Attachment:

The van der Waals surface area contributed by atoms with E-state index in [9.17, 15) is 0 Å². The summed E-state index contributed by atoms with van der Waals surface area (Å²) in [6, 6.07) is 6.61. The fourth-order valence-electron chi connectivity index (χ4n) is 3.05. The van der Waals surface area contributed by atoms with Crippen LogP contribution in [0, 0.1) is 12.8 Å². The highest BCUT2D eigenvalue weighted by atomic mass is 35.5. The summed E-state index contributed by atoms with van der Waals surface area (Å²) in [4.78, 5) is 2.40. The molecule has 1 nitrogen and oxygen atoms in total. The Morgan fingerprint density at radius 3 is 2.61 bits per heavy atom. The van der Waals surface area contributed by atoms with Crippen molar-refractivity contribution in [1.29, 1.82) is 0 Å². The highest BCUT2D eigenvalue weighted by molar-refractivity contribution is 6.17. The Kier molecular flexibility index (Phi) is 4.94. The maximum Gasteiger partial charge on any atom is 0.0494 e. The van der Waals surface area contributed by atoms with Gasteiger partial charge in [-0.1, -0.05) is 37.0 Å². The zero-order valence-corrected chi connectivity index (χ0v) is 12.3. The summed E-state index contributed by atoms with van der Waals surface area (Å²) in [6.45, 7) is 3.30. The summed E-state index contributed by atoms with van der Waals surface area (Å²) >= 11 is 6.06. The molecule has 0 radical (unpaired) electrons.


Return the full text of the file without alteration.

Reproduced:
The van der Waals surface area contributed by atoms with E-state index in [9.17, 15) is 0 Å². The summed E-state index contributed by atoms with van der Waals surface area (Å²) in [6, 6.07) is 6.61. The fourth-order valence-electron chi connectivity index (χ4n) is 3.05. The van der Waals surface area contributed by atoms with Crippen LogP contribution in [0, 0.1) is 12.8 Å². The highest BCUT2D eigenvalue weighted by atomic mass is 35.5. The summed E-state index contributed by atoms with van der Waals surface area (Å²) in [4.78, 5) is 2.40. The molecule has 1 nitrogen and oxygen atoms in total. The Morgan fingerprint density at radius 3 is 2.61 bits per heavy atom. The van der Waals surface area contributed by atoms with Crippen molar-refractivity contribution in [1.29, 1.82) is 0 Å². The highest BCUT2D eigenvalue weighted by molar-refractivity contribution is 6.17. The Kier molecular flexibility index (Phi) is 4.94. The maximum Gasteiger partial charge on any atom is 0.0494 e. The van der Waals surface area contributed by atoms with Gasteiger partial charge in [-0.1, -0.05) is 37.0 Å². The zero-order valence-corrected chi connectivity index (χ0v) is 12.3. The summed E-state index contributed by atoms with van der Waals surface area (Å²) in [6.45, 7) is 3.30. The summed E-state index contributed by atoms with van der Waals surface area (Å²) >= 11 is 6.06. The molecule has 0 radical (unpaired) electrons.